Visualizing behavior through HPCT

[From Shannon Williams (960226.15:30)]

Hans Blom, 960222--

... HPCT ... has absolutely no predictive power that I can see.
Since it cannot be used to predict, I do not think it is a valid

Maybe not. Most of HPCT is concerned with model building, in this
case the determination of which function with which parameters
provides a best fit with the actual data. Prediction, however, is
something else. You will have to freeze the model that you have
obtained in the model building stage and compare what it does with
the results of an _independent_ group of test subjects and show that
the fit in your "test population" is (almost) as good as the fit that
you obtained in your "learning population". If that is true, you have
a predictive model and you can predict.

In the current PCT model, if I think that John Doe has some perception
that he wishes to maintain, then I can predict his behavior when I
disturb or threaten to disturb his perception (assuming that I am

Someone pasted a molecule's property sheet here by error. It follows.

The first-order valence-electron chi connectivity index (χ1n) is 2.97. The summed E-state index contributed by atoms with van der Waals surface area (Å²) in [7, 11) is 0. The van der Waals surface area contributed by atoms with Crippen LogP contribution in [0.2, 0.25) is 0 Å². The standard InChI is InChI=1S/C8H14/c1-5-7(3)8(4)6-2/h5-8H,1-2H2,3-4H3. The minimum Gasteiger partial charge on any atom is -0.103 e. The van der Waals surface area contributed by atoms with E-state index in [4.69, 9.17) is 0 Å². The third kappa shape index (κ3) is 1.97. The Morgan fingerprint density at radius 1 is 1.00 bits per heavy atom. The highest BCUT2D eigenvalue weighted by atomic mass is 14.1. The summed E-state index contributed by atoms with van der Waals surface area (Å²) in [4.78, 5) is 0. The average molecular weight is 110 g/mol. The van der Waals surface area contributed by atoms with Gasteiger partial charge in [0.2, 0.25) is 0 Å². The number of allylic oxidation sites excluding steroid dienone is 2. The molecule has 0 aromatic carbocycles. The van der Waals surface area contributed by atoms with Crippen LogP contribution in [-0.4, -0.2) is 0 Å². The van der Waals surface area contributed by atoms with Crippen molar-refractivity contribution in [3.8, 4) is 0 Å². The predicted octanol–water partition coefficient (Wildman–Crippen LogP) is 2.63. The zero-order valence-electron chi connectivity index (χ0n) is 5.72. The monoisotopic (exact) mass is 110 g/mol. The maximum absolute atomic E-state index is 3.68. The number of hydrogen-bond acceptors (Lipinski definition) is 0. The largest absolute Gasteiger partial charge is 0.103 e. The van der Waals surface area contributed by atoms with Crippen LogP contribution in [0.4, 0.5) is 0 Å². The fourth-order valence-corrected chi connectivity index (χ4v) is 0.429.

familiar with his behavior repertoire).

In the current PCT or HPCT model, I cannot predict what perceptions John
Doe's brain will "decide" that John needs to maintain.

This is the prediction that I am interested in.



Rick Marken (960222.1200)--

could you present the kind of learning data that you feel HPCT should
be able to predict?

If a person is presented with a problem (he is having difficulty making
some perception match its reference), and I present some partial solution
to the problem, I want to be able to predict if my partial solution gives
him enough information to solve his problem.

For example, say you are trying to extract a ring from a puzzle. I can
question you to determine your current strategies. When I give you a hint,
I want to be able to point to different constructs in my HPCT model and
predict whether you can now solve the puzzle.

(BTW- if you do not believe that such predictions are possible, then
of course, you will not see any weaknesses in the HPCT model.)